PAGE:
Americans love crime. The criminal justice system is fetishized in popular culture and news media. We watch the news and scour the Internet to assess our own moral compass, take cues from others' digressions, and bear witness to justice and punishment. Historically, we learned about crime through news media and fiction. The Internet has dramatically changed this landscape: for the first time, mug shots and jailhouse rosters are available with a click.
Despite significant public, political, and media attention to the issue of criminal violence in the United States, we know surprisingly little about the trends in violent crime for different racial/ethnic groups in recent decades. For example, what are the disparities in homicide between whites, African Americans, and Hispanics? Have these disparities changed over the past 20 years? If so, why? This lack of knowledge is largely due to data limitations, as ethnic identifiers are rarely collected in many official crime statistics.
“What does it mean to live for sociology, today?” Michael Burawoy asks in his timely essay, “Sociology as a Vocation.” Drawing on insights from Max Weber’s classic lectures on science and politics, Burawoy argues that sociology is uniquely positioned to reinvigorate civil society and the university in the face of the relentless growth of marketization across the globe.
One finding animates studies of life in poor urban communities: young men yearn for respect, or the admiration and deference of their peers. Given the threat of violence in their communities, young men learn to defend their bodies. They can gain status through fighting. They can also earn their “stripes” through verbal insults and with the clothes they wear. When mainstream institutions block access to these young men, they invest deeply in these alternative status systems. It’s here where young men can “be known.”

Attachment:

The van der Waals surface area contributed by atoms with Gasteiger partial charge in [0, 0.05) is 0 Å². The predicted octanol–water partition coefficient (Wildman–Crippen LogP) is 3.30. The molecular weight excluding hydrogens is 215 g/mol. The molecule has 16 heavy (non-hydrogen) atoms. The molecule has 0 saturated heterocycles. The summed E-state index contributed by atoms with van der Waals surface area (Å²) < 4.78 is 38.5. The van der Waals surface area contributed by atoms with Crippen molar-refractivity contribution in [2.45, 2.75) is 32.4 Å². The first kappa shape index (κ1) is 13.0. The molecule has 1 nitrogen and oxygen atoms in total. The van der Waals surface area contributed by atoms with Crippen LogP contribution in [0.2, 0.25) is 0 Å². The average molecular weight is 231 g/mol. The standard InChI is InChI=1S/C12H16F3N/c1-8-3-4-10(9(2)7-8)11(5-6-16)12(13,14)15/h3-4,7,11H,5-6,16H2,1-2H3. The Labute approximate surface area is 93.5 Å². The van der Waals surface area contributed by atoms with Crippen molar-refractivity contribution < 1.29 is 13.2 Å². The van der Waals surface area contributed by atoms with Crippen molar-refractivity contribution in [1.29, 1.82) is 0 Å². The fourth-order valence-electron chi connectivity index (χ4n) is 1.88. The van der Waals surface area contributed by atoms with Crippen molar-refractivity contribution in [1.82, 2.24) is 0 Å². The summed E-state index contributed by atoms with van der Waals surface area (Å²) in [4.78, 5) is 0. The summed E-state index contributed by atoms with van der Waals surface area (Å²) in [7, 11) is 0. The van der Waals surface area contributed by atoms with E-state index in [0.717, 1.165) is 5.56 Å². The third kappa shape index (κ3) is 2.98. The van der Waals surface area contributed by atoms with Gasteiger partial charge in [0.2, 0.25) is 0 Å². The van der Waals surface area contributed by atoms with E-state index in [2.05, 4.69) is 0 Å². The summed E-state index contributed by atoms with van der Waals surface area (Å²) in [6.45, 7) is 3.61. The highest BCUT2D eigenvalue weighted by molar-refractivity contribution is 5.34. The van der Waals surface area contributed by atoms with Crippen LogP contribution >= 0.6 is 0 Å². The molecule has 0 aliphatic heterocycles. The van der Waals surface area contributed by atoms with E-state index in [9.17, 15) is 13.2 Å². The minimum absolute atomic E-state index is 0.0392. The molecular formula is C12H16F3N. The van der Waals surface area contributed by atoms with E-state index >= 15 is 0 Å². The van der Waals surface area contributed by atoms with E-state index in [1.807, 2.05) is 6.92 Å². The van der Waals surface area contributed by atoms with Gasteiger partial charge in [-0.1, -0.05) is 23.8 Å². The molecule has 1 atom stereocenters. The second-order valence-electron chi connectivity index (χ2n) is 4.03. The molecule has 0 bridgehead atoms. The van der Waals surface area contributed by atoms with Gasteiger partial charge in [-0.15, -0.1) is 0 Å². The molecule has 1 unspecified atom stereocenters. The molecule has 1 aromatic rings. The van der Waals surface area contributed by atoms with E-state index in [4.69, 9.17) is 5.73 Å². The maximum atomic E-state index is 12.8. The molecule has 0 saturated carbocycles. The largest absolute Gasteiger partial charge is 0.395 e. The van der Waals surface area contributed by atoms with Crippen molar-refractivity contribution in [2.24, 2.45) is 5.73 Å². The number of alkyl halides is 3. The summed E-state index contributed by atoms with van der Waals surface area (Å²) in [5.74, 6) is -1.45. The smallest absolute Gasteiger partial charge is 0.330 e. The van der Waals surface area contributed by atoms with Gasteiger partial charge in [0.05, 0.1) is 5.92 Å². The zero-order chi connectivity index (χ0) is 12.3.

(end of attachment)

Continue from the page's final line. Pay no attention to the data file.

A new study finds that behavioral problems in early childhood have a larger negative effect on high school and college completion rates for boys than girls, which partially explains the substantial gender gap in educational attainment that currently exists in the United States.
The American Sociological Association (ASA) recently played a key role in support of the U.S. Supreme Court’s June 2016 ruling in the affirmative action case Fisher v. University of Texas at Austin. The judgement allowed the university to continue using race as a factor in admissions decisions.
“Scientific research shows that having a diverse student body leads to a number of educational benefits, including a decline in prejudice, improvements in students’ cognitive skills and self-confidence, and better classroom environments,” said ASA Executive Officer Sally T. Hillsman.
ASA speaks with ethnographer and sociologist Jessica Calarco at the 2016 ASA Annual Meeting on August, 2016, in Seattle, WA. Calarco talks about what it means to “do sociology,” how she uses sociology in her work, highlights of her work in the field, the relevance of sociological work to society, and her advice to students interested in entering the field.
Understanding Different Viewpoints Makes You More Valuable to Any Team
BA in Sociology
High School Teacher
I currently teach sociology, psychology, US Government, and US History at the high school level. My tasks include lesson planning, instructing, grading, and classroom management. I also sponsor the Student Council. Though challenging, I find something satisfying about my job nearly every day.